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Go Back   Net54baseball.com Forums > Net54baseball Postwar Sportscard Forums > WaterCooler Talk- Off Topics

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Old 05-12-2022, 08:14 AM
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Over the years I've toyed with the idea of opening a franchise of some sort in my retirement. Always been curious how much money people actually make running your typical Subway, Baskin Robbins, Popeyes, etc. Does anyone know a good reliable of data on what these types of stores gross/net? I am sure the people selling the franchise flood the market with overly rosy figures and gloss over the reality of what franchisees actually can be expected to make. If anyone knows of a reliable independent source of data I'd appreciate it. I am sure it is a ton of work to run a reliable franchise restaurant. Don't need any data to confirm that!

Last edited by Snapolit1; 05-12-2022 at 08:14 AM.
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Old 05-12-2022, 08:40 AM
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Location is key - Staffing is a pain in the ass. Look at established brands with wide national or regional presence. Own your own property if possible. Many well run places can recoup all startup costs in 2-3 years. It’s hard to talk about numbers/profits without knowing specifics, for different franchises run of different margin, (ie) coffee has great mark up. Research, research, research and good luck.
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Old 05-12-2022, 10:13 AM
BobC BobC is offline
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Investment and franchise start-up costs can be extremely high and prohibitive, also vary widely, and rules and requirements can prove draconian in certain instances. Had a friend once looking into a Chic-fil-a franchise, which on the surface appeared to have one of the lowest, more reasonable buy-in costs for a successful franchise operation. But there is a huge religious belief question and hurdle to overcome. So be aware there can be various unknown and unexpected obstacles to face when trying to get started with any franchise.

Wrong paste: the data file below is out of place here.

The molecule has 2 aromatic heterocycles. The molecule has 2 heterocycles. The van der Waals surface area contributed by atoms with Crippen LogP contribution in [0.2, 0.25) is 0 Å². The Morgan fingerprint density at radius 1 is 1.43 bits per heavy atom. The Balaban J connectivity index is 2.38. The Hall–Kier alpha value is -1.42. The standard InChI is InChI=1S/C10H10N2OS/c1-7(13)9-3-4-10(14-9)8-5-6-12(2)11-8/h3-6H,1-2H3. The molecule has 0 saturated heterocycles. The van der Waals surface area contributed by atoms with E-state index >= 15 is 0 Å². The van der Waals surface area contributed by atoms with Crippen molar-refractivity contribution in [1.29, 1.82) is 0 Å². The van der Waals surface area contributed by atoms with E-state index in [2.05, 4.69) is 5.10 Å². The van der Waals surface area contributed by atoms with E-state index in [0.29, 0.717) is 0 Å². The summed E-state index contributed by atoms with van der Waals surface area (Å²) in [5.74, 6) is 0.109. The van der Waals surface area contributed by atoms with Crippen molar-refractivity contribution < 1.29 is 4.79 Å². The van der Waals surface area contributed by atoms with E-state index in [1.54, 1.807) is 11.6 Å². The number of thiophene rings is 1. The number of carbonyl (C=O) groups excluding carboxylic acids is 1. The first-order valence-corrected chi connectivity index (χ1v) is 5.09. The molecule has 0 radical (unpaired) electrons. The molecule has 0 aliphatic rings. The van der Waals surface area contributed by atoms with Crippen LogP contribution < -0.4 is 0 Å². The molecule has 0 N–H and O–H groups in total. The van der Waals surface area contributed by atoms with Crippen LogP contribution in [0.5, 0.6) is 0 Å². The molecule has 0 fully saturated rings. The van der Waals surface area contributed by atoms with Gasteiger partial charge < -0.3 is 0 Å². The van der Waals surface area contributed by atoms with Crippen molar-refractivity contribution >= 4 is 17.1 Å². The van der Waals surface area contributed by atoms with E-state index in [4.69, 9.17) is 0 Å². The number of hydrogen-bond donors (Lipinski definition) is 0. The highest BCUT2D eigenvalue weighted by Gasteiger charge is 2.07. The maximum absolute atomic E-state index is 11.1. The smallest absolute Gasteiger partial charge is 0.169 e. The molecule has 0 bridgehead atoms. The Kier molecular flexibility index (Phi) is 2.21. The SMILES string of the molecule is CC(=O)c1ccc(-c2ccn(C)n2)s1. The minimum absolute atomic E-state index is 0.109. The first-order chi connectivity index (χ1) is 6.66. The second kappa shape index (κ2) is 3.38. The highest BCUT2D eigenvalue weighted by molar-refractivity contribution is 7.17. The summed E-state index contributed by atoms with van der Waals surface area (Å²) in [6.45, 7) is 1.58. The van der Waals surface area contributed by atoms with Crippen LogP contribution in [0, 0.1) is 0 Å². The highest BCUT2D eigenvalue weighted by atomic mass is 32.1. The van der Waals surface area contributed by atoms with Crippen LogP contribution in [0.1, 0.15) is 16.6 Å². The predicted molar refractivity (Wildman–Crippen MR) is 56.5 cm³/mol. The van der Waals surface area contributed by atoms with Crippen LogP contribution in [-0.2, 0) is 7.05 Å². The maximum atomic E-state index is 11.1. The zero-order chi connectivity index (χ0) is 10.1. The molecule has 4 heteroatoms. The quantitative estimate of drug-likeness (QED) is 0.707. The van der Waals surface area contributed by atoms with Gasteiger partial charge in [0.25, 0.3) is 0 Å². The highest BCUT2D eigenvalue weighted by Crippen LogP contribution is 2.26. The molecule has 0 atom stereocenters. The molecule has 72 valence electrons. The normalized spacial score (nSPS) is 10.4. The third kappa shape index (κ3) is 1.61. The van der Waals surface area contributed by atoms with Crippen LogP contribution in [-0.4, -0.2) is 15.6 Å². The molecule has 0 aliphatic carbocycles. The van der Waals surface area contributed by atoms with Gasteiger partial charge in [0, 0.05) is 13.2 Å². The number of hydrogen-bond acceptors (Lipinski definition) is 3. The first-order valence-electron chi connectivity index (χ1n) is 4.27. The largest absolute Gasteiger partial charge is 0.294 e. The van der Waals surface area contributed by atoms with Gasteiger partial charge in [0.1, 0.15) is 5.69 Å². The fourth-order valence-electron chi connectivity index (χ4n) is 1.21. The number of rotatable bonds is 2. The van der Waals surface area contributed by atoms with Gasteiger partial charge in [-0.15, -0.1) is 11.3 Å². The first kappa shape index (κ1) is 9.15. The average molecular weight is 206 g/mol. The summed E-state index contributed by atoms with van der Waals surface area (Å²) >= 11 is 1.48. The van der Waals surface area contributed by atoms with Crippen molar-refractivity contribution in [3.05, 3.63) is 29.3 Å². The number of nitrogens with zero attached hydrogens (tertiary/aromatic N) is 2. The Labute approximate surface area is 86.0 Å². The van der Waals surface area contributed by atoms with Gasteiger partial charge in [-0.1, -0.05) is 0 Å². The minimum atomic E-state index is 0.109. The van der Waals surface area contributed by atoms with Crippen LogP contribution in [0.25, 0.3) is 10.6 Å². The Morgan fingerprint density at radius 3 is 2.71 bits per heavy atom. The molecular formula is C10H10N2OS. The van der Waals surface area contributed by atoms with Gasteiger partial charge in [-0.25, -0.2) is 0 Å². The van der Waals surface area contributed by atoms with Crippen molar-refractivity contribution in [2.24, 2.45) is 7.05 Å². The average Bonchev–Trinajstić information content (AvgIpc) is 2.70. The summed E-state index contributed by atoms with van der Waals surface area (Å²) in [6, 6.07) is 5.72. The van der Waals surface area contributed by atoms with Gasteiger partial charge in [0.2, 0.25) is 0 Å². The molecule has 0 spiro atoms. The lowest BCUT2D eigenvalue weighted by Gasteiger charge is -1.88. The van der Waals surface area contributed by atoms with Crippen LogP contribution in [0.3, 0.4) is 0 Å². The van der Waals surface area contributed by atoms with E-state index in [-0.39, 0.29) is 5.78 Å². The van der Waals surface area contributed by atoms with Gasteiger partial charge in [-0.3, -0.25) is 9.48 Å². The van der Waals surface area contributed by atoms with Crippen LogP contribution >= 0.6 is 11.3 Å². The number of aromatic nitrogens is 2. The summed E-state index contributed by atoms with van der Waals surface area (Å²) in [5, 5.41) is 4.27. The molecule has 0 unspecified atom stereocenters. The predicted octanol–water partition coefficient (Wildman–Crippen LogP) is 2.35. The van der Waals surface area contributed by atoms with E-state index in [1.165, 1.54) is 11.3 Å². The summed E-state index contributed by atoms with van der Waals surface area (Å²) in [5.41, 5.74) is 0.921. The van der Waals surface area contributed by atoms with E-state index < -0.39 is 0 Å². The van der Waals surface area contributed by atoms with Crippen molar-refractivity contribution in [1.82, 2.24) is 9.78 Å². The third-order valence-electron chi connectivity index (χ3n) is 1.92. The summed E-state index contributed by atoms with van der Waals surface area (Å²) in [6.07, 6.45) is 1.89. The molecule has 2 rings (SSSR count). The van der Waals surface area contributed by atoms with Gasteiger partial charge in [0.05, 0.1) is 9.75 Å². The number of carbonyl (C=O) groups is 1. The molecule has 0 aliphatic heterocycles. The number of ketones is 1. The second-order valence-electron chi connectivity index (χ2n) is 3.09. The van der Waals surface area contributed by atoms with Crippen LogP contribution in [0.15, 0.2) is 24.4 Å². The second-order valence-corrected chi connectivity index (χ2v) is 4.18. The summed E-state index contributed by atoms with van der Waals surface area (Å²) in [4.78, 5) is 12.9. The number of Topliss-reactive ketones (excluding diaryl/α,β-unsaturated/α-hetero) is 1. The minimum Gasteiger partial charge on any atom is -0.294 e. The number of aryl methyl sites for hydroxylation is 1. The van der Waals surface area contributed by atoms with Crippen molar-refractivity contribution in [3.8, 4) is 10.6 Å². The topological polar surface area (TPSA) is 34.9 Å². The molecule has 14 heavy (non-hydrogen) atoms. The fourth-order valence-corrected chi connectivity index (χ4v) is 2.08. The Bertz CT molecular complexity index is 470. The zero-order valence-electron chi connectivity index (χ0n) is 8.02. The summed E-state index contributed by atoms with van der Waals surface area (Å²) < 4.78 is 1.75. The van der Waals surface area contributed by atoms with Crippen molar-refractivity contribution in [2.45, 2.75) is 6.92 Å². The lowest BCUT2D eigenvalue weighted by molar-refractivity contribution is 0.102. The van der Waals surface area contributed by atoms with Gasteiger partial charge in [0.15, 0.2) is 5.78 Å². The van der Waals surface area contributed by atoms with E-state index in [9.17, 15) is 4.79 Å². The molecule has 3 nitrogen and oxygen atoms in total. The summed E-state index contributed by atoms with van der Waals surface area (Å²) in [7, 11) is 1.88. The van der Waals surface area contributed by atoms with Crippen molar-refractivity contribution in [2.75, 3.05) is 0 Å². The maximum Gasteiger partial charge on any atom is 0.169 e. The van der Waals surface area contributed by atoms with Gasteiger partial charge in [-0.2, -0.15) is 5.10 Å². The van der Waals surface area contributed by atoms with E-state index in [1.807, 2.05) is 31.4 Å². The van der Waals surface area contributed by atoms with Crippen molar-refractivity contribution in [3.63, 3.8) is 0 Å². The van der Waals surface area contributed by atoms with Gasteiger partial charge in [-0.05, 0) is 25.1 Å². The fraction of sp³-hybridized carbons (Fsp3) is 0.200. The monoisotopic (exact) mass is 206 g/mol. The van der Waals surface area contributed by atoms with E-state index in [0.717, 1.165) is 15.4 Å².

And buying into an existing, already successfully operating franchise isn't going to be easy, or cheap. If a franchise is successful, why would an owner be looking to sell it? And if a franchise you did somehow come across for sale isn't doing particularly well, just remember it is a franchise, so it's not like you could buy it and suddenly make big changes to the menu, prices, and marketing, if you can make any changes at all under your franchise agreement.

If you do find a franchise you may be interested in investing in, I would strongly recommend trying to independently contact and talk with other owners of that franchise first to learn as much as you can, if at all possible. And that's assuming some current franchise owner will even be inclined to have such an open and honest discussion with you in the first place. Their franchise agreements likely frown on them possibly sharing such operational and franchise information with others, at least on some level.

And the time and effort involved can be grueling and overwhelming. Think twice, as I've never really heard of anyone enthusiastically talk about starting a franchise operation as a great way to ease into their retirement. Good luck regardless.
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Old 05-12-2022, 12:21 PM
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I hear there's a recent opening in the El Pollos Hermanos family chain.